Monday, January 24, 2011
DIY Wedding Flowers- Dried Flower Initial
Last week I posted a few pictures of some of the flower designs that I made for Nicole and Rob's wedding, (See Weddings- Rob & Nicole). One of designs was their initial- the letter "S" in dried flowers. Today I am going to show you how to do this yourself. The flower that I used was purple larkspur (consolida). The other supplies that I used were: bark wire, paddle wire #26 or #28, and pliers or clippers to cut the wires. These supplies can be picked up at a craft store. To purchase larkspur you would need to contact a florist or a flower farmer. In Cary, NC larkspur blooms from early May to mid to late June, but is available from florists year round.
The first step is to shape your letter or initial from the bark wire. If you're not sure what shape you want for your initial- check out different fonts on your computer or printer.
After you have shaped your letter from the bark wire, you will want to secure it at the points where it crosses over itself with the green paddle wire. I usually cut a few 3-4" lengths for this.
Next, cut about a 12" length of the green paddle wire. Wrap one end a few times around the bark wire to secure it and pull the rest of it up beside the bark wire. You will use this piece to attach a stem of larkspur to the bark wire. I cut my stems of fresh larkspur about 8-10" long for the long spans of the initial, and a bit shorter for the curves and short spans. The picture above shows the final wrapping of the top of a piece of larkspur. When I get to the top, I cut off the excess green wire and just pushed it tight against the bark wire.
Keep adding pieces of larkspur around your initial working down to the bottom of the initial. Start with new pieces at the top of the other side and work down. Sometimes I just cut segments with a lot of flower heads and wrap them in to fill in skimpy areas of a previous attached stem, wiring them right over the other stem. You can also take the stems of the flowers and wrap them a little bit around the bark wire, securing with the green wire as you work around the initial.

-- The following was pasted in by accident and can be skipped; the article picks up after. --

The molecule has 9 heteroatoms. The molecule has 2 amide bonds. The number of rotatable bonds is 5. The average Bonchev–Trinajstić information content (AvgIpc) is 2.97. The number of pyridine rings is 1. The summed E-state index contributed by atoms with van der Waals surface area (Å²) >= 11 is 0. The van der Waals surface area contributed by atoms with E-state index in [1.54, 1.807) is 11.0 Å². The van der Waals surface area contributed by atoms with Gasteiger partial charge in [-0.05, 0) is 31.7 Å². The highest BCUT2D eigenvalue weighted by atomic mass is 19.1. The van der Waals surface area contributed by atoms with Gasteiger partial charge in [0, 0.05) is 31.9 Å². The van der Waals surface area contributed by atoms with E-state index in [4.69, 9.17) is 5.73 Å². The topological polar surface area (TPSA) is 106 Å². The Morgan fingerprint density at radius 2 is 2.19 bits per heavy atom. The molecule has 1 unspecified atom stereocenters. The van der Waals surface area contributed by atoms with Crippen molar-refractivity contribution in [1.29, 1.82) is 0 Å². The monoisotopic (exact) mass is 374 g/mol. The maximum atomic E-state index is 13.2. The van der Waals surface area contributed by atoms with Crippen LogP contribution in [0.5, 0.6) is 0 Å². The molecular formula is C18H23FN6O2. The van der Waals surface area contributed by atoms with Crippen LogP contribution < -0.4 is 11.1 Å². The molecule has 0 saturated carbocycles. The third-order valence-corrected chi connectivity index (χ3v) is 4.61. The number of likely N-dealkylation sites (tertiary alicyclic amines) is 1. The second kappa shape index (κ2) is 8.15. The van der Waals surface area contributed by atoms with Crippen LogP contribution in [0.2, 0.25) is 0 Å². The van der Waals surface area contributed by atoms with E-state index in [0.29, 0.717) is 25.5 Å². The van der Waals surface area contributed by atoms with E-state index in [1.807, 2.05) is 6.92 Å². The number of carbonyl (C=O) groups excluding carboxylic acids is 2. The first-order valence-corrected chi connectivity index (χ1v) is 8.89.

I added a few pieces of green moss with a glue gun for attaching single flowers and buds to later. The above picture shows what it should look like once you're finished. Isn't it beautiful? You may wonder why bother with drying this when it looks so pretty now- Well unless you have a lot of free time on your wedding day- it won't look like this- it will start to look a bit limp after about 24 hours. My goal is to offer projects that can be done a couple of weeks ahead so they won't add to the stress of those last few days before the wedding.
I used a full bunch of larkspur (10 stems), for this project, but I did not add all the flowers and buds at once. After the initial was finished, I bundled the rest of the flowers and bud stems like this to hang inside the house. Each bundle needs to be hung upside down so the flowers will dry out in the right direction.
I also hung the initial upside down. It's pretty lightweight, so I actually hung it on a push pin. After about a week or so the flowers are dry and have shriveled up a bit and left some gaps in the design. This is when I take the rest of the dried flower bundles that I have dried and divide them up and glue them into the design with a hot glue gun.
Above is the finished design. During the winter when the air is super dry, the flowers are also super dry and brittle. To keep the design from shattering and loosing bits of dried flowers each time it is handled, I follow this little procedure: First I take a large white garbage bag, shake it open and mist the inside with just a little water from a mister bottle, (if you don't have a mister just wet your hand and shake the water droplets into the bag), next I gently slide the dried flower initial into the bag, close the end a little, blow some extra air inside, then close it with a twist tie. After an hour, the humidity in the bag softens the flowers enough so they are supple and not brittle. Do not keep it in the bag for more than several hours, long exposure to a lot of moisture could cause it to discolor or mold.
Here is a close up of the finished design. I also added some dried lavender that I had on hand and the dainty heart impressed seeds of Love-In-A-Puff, which I grow in the summer and fall, see other posts about the plant under labels for "Love-In-A-Puff". I would love to hear from anyone who has any questions about this project- just send me an email. And please let me know how it turns out!